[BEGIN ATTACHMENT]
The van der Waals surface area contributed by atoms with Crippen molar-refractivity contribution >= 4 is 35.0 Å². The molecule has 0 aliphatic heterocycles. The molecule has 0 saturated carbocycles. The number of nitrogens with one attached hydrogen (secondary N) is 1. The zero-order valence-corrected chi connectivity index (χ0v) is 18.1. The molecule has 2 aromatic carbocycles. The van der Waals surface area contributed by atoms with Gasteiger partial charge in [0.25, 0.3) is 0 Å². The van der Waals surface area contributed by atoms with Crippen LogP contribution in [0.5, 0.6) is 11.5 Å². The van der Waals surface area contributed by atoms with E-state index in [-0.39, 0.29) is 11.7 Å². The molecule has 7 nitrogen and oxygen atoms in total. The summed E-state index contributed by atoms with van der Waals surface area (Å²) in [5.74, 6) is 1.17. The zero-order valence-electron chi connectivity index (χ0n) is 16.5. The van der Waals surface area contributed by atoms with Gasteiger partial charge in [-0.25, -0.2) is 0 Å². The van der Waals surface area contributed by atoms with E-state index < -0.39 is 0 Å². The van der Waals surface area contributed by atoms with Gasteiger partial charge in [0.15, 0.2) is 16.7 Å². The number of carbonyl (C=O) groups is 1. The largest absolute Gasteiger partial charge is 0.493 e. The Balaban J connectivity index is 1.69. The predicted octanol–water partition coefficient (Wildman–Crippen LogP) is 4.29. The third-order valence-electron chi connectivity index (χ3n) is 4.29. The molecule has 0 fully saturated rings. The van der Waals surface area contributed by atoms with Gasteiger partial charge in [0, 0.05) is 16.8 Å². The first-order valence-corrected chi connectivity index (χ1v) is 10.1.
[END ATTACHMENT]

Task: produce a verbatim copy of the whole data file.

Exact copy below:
The van der Waals surface area contributed by atoms with Crippen molar-refractivity contribution >= 4 is 35.0 Å². The molecule has 0 aliphatic heterocycles. The molecule has 0 saturated carbocycles. The number of nitrogens with one attached hydrogen (secondary N) is 1. The zero-order valence-corrected chi connectivity index (χ0v) is 18.1. The molecule has 2 aromatic carbocycles. The van der Waals surface area contributed by atoms with Gasteiger partial charge in [0.25, 0.3) is 0 Å². The van der Waals surface area contributed by atoms with Crippen LogP contribution in [0.5, 0.6) is 11.5 Å². The van der Waals surface area contributed by atoms with E-state index in [-0.39, 0.29) is 11.7 Å². The molecule has 7 nitrogen and oxygen atoms in total. The summed E-state index contributed by atoms with van der Waals surface area (Å²) in [5.74, 6) is 1.17. The zero-order valence-electron chi connectivity index (χ0n) is 16.5. The van der Waals surface area contributed by atoms with Gasteiger partial charge in [-0.25, -0.2) is 0 Å². The van der Waals surface area contributed by atoms with E-state index < -0.39 is 0 Å². The van der Waals surface area contributed by atoms with Gasteiger partial charge in [0.15, 0.2) is 16.7 Å². The number of carbonyl (C=O) groups is 1. The largest absolute Gasteiger partial charge is 0.493 e. The Balaban J connectivity index is 1.69. The predicted octanol–water partition coefficient (Wildman–Crippen LogP) is 4.29. The third-order valence-electron chi connectivity index (χ3n) is 4.29. The molecule has 0 fully saturated rings. The van der Waals surface area contributed by atoms with Gasteiger partial charge in [0, 0.05) is 16.8 Å². The first-order valence-corrected chi connectivity index (χ1v) is 10.1.